“Stop talking like you know shit,” I hissed, growing annoyed. Back then, Alyssa and I had more in common than any two people on this earth. Plus, Sadie didn’t know a damn thing about my mother. Screw her for thinking that she did.

I should’ve walked out of the motel room. I should’ve told her to piss off and find another person to harass, but I really hated being alone. I’d spent the past five years alone, except for the occasional mouse that came to visit every now and then.

Sadie stayed quiet as long as she could, which wasn’t long at all. She didn’t know what peaceful silence was. “So was it true? That you were in rehab?”

She was talking more than I was comfortable with. I hated talking about rehab because half the time I wished I was back at the clinic. The other half of the time, I wished I was back in the alleyway, with a line or two on a garbage can. It’d been so long since I’d used, and I still thought about it almost every damn day. Dr. Kahn said it would be a tough transition coming back to the real world, but she believed I could handle it. I promised her whenever I felt like using, I’d snap the red rubber band she gave me against my skin, as a reminder that the choices I made were real, just like the sting against my skin.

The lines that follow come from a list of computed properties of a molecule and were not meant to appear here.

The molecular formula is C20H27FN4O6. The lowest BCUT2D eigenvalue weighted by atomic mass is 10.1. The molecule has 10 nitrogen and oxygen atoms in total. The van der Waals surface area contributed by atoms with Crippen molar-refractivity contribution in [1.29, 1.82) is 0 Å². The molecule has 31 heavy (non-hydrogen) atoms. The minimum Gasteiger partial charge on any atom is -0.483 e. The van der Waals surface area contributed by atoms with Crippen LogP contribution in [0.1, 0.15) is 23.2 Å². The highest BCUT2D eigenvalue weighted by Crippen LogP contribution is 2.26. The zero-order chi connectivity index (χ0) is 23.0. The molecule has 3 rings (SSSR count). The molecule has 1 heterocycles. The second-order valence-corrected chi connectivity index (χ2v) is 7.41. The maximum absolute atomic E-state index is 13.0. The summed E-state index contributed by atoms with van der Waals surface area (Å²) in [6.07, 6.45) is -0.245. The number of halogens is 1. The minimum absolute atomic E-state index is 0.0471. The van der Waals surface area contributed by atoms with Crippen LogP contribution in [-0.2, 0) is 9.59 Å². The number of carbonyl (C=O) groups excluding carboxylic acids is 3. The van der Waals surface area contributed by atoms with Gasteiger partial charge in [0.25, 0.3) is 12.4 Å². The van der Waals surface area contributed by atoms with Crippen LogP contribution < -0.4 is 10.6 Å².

The band read, ‘strength’, which was weird because I felt like I had none.

I’d been snapping the band against my arm since Sadie began speaking.

“There was a bet going around town that you were dead. I think your mom started that one,” she said.

“Do you know how beautiful your eyes are?” I asked, changing the subject. I began kissing her neck, listening to her moan.

“They’re just green.”

She was wrong. They were a unique shade of celadon, holding a bit of gray and a touch of green to them. “A few years back, I was watching a documentary on Chinese and Korean pottery. Your eyes are the color of the glaze they used to make pottery.”

“You watched a Chinese documentary on pottery?” She muttered with a chuckle, trying to catch her breath as my lips moved to the curves of her collarbone. I felt her shiver against me. “You must have been pretty messed up.”

I laughed because she has no clue.

“They call it celadon in the west but over there, it’s qingci.” I pressed my lips against hers. She kissed me back, because that was the main reason we were there in the dirty motel room. We were there to mistake a few moments of touch with the idea of love. We were there to mistake kisses for some kind of passion. We were there to mistake loneliness for wholeness. It was crazy what people would do—who people would do—to avoid feeling so alone.

“Can you stay the night?” she whispered.

“Of course,” I sighed, rolling my tongue against her ear.

I wanted to stay the night with her because loneliness sucked. I wanted to stay the night with her because darkness spread. I wanted to stay the night with her because she asked me to. I wanted to stay the night with her because I wanted to stay the night.

She slid my shirt over my head, and her fingers rolled against my chest. “Oh my gosh!” she squealed. “You’re buff!” Then she giggled. Fuck. Did I really want to stay the night?